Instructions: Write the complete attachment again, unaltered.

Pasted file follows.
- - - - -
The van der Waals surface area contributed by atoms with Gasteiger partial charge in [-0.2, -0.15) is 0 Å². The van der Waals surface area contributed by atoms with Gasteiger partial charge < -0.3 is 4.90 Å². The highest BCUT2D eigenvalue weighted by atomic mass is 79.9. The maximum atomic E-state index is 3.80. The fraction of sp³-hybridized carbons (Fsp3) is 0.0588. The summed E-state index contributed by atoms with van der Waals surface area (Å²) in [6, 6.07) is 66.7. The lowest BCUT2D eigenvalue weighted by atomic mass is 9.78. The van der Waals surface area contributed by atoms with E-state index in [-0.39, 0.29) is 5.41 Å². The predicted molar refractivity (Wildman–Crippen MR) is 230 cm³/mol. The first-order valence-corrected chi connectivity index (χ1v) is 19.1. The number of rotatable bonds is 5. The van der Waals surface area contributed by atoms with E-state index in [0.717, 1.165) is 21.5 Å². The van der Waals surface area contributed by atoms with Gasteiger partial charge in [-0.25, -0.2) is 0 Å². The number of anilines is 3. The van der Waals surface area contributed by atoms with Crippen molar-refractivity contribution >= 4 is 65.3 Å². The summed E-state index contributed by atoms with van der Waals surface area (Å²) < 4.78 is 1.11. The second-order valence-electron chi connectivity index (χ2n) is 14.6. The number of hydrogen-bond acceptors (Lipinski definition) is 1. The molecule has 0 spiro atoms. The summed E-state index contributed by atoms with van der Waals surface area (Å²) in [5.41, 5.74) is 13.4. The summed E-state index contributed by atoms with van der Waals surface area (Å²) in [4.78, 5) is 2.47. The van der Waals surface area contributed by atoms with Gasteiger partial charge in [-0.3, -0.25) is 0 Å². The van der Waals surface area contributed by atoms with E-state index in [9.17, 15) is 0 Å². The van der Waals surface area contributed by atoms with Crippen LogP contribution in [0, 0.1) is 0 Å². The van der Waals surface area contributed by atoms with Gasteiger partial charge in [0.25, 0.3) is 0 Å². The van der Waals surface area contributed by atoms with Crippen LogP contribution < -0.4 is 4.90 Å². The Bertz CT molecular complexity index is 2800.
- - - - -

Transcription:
The van der Waals surface area contributed by atoms with Gasteiger partial charge in [-0.2, -0.15) is 0 Å². The van der Waals surface area contributed by atoms with Gasteiger partial charge < -0.3 is 4.90 Å². The highest BCUT2D eigenvalue weighted by atomic mass is 79.9. The maximum atomic E-state index is 3.80. The fraction of sp³-hybridized carbons (Fsp3) is 0.0588. The summed E-state index contributed by atoms with van der Waals surface area (Å²) in [6, 6.07) is 66.7. The lowest BCUT2D eigenvalue weighted by atomic mass is 9.78. The van der Waals surface area contributed by atoms with E-state index in [-0.39, 0.29) is 5.41 Å². The predicted molar refractivity (Wildman–Crippen MR) is 230 cm³/mol. The first-order valence-corrected chi connectivity index (χ1v) is 19.1. The number of rotatable bonds is 5. The van der Waals surface area contributed by atoms with E-state index in [0.717, 1.165) is 21.5 Å². The van der Waals surface area contributed by atoms with Gasteiger partial charge in [-0.25, -0.2) is 0 Å². The number of anilines is 3. The van der Waals surface area contributed by atoms with Crippen molar-refractivity contribution >= 4 is 65.3 Å². The summed E-state index contributed by atoms with van der Waals surface area (Å²) < 4.78 is 1.11. The second-order valence-electron chi connectivity index (χ2n) is 14.6. The number of hydrogen-bond acceptors (Lipinski definition) is 1. The molecule has 0 spiro atoms. The summed E-state index contributed by atoms with van der Waals surface area (Å²) in [5.41, 5.74) is 13.4. The summed E-state index contributed by atoms with van der Waals surface area (Å²) in [4.78, 5) is 2.47. The van der Waals surface area contributed by atoms with Gasteiger partial charge in [-0.3, -0.25) is 0 Å². The van der Waals surface area contributed by atoms with E-state index in [9.17, 15) is 0 Å². The van der Waals surface area contributed by atoms with Crippen LogP contribution in [0, 0.1) is 0 Å². The van der Waals surface area contributed by atoms with Gasteiger partial charge in [0.25, 0.3) is 0 Å². The van der Waals surface area contributed by atoms with Crippen LogP contribution < -0.4 is 4.90 Å². The Bertz CT molecular complexity index is 2800.